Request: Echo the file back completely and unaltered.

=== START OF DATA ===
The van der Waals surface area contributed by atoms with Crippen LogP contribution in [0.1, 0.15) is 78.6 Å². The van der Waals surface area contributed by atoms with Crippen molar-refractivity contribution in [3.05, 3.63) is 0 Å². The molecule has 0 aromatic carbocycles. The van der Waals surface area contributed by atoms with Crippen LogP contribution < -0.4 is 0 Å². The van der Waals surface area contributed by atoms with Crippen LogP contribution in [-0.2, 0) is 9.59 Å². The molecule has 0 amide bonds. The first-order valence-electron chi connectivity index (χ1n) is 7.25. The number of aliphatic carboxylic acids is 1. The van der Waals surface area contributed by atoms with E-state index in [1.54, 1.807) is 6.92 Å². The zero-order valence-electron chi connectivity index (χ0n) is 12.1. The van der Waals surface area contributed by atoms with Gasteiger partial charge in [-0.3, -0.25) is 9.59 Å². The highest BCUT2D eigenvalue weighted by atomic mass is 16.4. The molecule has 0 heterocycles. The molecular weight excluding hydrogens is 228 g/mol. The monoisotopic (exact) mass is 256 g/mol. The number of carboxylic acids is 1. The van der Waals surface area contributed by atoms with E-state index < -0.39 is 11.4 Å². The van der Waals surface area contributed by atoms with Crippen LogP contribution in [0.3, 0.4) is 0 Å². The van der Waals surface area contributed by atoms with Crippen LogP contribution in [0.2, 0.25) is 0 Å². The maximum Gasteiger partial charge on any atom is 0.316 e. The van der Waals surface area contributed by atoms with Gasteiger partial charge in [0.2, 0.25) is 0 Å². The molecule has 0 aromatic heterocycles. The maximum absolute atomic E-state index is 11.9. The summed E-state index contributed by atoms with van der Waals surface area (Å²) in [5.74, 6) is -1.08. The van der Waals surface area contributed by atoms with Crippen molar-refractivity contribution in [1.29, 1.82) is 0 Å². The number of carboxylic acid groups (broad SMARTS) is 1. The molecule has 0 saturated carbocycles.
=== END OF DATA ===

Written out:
The van der Waals surface area contributed by atoms with Crippen LogP contribution in [0.1, 0.15) is 78.6 Å². The van der Waals surface area contributed by atoms with Crippen molar-refractivity contribution in [3.05, 3.63) is 0 Å². The molecule has 0 aromatic carbocycles. The van der Waals surface area contributed by atoms with Crippen LogP contribution < -0.4 is 0 Å². The van der Waals surface area contributed by atoms with Crippen LogP contribution in [-0.2, 0) is 9.59 Å². The molecule has 0 amide bonds. The first-order valence-electron chi connectivity index (χ1n) is 7.25. The number of aliphatic carboxylic acids is 1. The van der Waals surface area contributed by atoms with E-state index in [1.54, 1.807) is 6.92 Å². The zero-order valence-electron chi connectivity index (χ0n) is 12.1. The van der Waals surface area contributed by atoms with Gasteiger partial charge in [-0.3, -0.25) is 9.59 Å². The highest BCUT2D eigenvalue weighted by atomic mass is 16.4. The molecule has 0 heterocycles. The molecular weight excluding hydrogens is 228 g/mol. The monoisotopic (exact) mass is 256 g/mol. The number of carboxylic acids is 1. The van der Waals surface area contributed by atoms with E-state index < -0.39 is 11.4 Å². The van der Waals surface area contributed by atoms with Crippen LogP contribution in [0.3, 0.4) is 0 Å². The van der Waals surface area contributed by atoms with Crippen LogP contribution in [0.2, 0.25) is 0 Å². The maximum Gasteiger partial charge on any atom is 0.316 e. The van der Waals surface area contributed by atoms with Gasteiger partial charge in [0.2, 0.25) is 0 Å². The molecule has 0 aromatic heterocycles. The maximum absolute atomic E-state index is 11.9. The summed E-state index contributed by atoms with van der Waals surface area (Å²) in [5.74, 6) is -1.08. The van der Waals surface area contributed by atoms with Crippen molar-refractivity contribution in [1.29, 1.82) is 0 Å². The number of carboxylic acid groups (broad SMARTS) is 1. The molecule has 0 saturated carbocycles.